I have not seen Selfridge, but I'll put it on my "to find" list!  I saw a crazy supernatural murder mystery on the BBC last night starring Ab Fab's Patsy and Green Wing's blonde doctor (whose lived with Caroline) in serious roles.

The only internet connection I have is down in the hotel lobby and I haven't found a Starbucks.  I'm sure there is one here somewhere.  But I'll be back Friday afternoon and will call you then.  It is practically here!  Time is flying!  

Anyways, time for me to head to bed.  Grand adventures for tomorrow!  Love you!



I hopped onto the Tube from Paddington to Baker Street to see what my old chum, Sherlock Holmes was up to.  If you are going to be in London, you have to at least see what odd little building stands at 221B Baker Street.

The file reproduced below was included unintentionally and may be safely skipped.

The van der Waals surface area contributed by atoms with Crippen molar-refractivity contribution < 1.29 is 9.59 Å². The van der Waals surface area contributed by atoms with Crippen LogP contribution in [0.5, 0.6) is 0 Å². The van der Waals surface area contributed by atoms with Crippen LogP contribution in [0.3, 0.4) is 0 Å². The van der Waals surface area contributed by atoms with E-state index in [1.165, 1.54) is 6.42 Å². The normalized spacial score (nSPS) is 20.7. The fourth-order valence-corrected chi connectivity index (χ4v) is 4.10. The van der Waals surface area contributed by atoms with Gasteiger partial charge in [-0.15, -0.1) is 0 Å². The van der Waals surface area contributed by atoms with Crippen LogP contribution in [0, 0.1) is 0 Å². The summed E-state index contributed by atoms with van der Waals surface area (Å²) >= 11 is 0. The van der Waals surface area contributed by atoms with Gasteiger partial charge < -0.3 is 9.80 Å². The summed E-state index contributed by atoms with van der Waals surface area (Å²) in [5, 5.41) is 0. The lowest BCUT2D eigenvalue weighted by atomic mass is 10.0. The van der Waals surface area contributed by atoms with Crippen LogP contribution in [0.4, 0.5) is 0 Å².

It turns out that it was a museum.  A Sherlock Holmes museum!  Some enterprising soul bought out the townhouse which stood there and turned it into Sherlock's home.  If an object was mentioned in the books, it was in the apartment.

I lined up with the masses and was happily snapping pictures when a girl in front of me asked if I would take her picture in front of the 221B.  And I asked her if she would take mine.

And then we struck up a conversation.  She was from Spain, visiting for two weeks, traveling by herself, and suddenly, we were friends.  We walked through this crazy little museum taking pictures of each other and oohing and aahing and going through the gift shop and figuring out how many pounds were in a dollar and Euro.  As we left, she asked if she could kiss my cheeks.  I was so European!

I ate a terrible panini sandwich consisting of some tasteless cheese and four olives on some flat bread.  Then decided to hunt down Primrose Hill, which is evidently this hill that gives you a spectacular view of the city.  It said on my map it was on the other side of Regent's Park.

I did not really understand how big Regent's Park was.